Film & Television

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  • The ‘Silents’ of Jesus

    by Steven D. Greydanus

    From the very earliest days of cinema, the life of Jesus, and especially his passion and resurrection, was a favorite subject of filmmakers.   Few of the earliest films were more than a few minutes long, and most were primitive compared to the… read more

  • An Inherited Nightmare

    by Steven D. Greydanus

    First-time filmmaker Robert Eggers’ extraordinary horror film The Witch begins with an earnest, gravel-voiced dissident named William (Ralph Ineson) boldly defying a grim-faced panel of Puritan judges. When one of them reminds him that they… read more

  • Empathy Across Dividing Lines

    by Steven D. Greydanus

    Jean Renoir is best known for writing and directing a pair of towering masterpieces made two years apart, Grand Illusion (1937) and Rules of the Game (1939). Both films defy lazy characterization; neither has an obvious protagonist or… read more

  • Always an Indians Fan

    by Sean Patrick

    Editor’s Note: Last fall, the beloved Cleveland Indians of longtime Catholic Digest columnist Sean Patrick lost the World Series in a heartbreaking seventh game to the Chicago Cubs. It was an improbable matchup for two franchises accustomed to … read more

  • Reinventing the Vault: Disney's Classy New Remakes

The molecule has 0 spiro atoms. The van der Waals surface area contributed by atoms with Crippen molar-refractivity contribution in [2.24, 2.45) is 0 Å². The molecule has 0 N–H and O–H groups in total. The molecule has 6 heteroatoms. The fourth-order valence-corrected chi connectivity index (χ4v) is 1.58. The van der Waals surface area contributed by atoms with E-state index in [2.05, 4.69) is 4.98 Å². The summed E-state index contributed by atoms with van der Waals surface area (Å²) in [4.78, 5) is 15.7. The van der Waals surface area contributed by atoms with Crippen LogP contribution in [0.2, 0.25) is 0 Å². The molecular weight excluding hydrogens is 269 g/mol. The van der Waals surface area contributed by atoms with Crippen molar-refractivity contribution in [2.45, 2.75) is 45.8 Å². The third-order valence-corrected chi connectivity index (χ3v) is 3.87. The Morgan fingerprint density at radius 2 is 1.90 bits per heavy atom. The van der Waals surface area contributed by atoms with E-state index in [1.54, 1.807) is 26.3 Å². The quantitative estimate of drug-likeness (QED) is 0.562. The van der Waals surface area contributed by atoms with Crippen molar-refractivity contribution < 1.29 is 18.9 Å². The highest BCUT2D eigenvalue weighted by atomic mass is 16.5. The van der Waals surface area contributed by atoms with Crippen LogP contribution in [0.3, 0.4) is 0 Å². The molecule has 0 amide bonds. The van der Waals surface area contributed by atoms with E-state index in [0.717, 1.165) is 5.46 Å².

by Steven D. Greydanus

    A couple of years ago, I confess, I would have cringed at the very idea of a live-action Disney remake of their towering 1991 animated masterpiece Beauty and the Beast. I still have concerns about Bill Condon’s film, which opens March 17 &… read more

  • Here's to the Hearts that Ache

    by Christopher West

    The hit musical La La Land recently tied 1997 blockbuster Titanic for the most Academy Award nominations ever (14). It’s certainly a movie worth checking out if you haven’t seen it, even if you, like me, haven’t … read more

  • "For things to remain the same, everything must change"

    by Steven D. Greydanus

    “Ours is a country of arrangements,” Prince Don Fabrizio Corbera of Salina tells his chaplain, Father Pirrone, in Luchino Visconti’s monumental, melancholy historical epic The Leopard, based on the novel by Giuseppe Tomasi di Lampedusa. Another… read more

  • A Transporting Vision

    by Steven D. Greydanus

    I have watched Spirited Away more times than I can count, and each time I notice new details. I’m not sure how I never noticed before today the way Haku steps out of his shoes as he steps up into the bath house of the spirits while another … read more

  • The List Is Life

    by Steven D. Greydanus

    From the armbands to the ghettos, from forced labor to extermination camps and beyond, Schindler’s List covers the successive historical stages of the Final Solution more comprehensively than any other popular film had at the time, or… read more

  • Not Just Capra-Corn

    by Steven D. Greydanus

    “A figment of simple Pollyanna platitudes,” New York Times critic Bosley Crowther wrote in 1946. “A terrifying, asphyxiating story about growing up and relinquishing your dreams,” another New York Times writer wrote… read more

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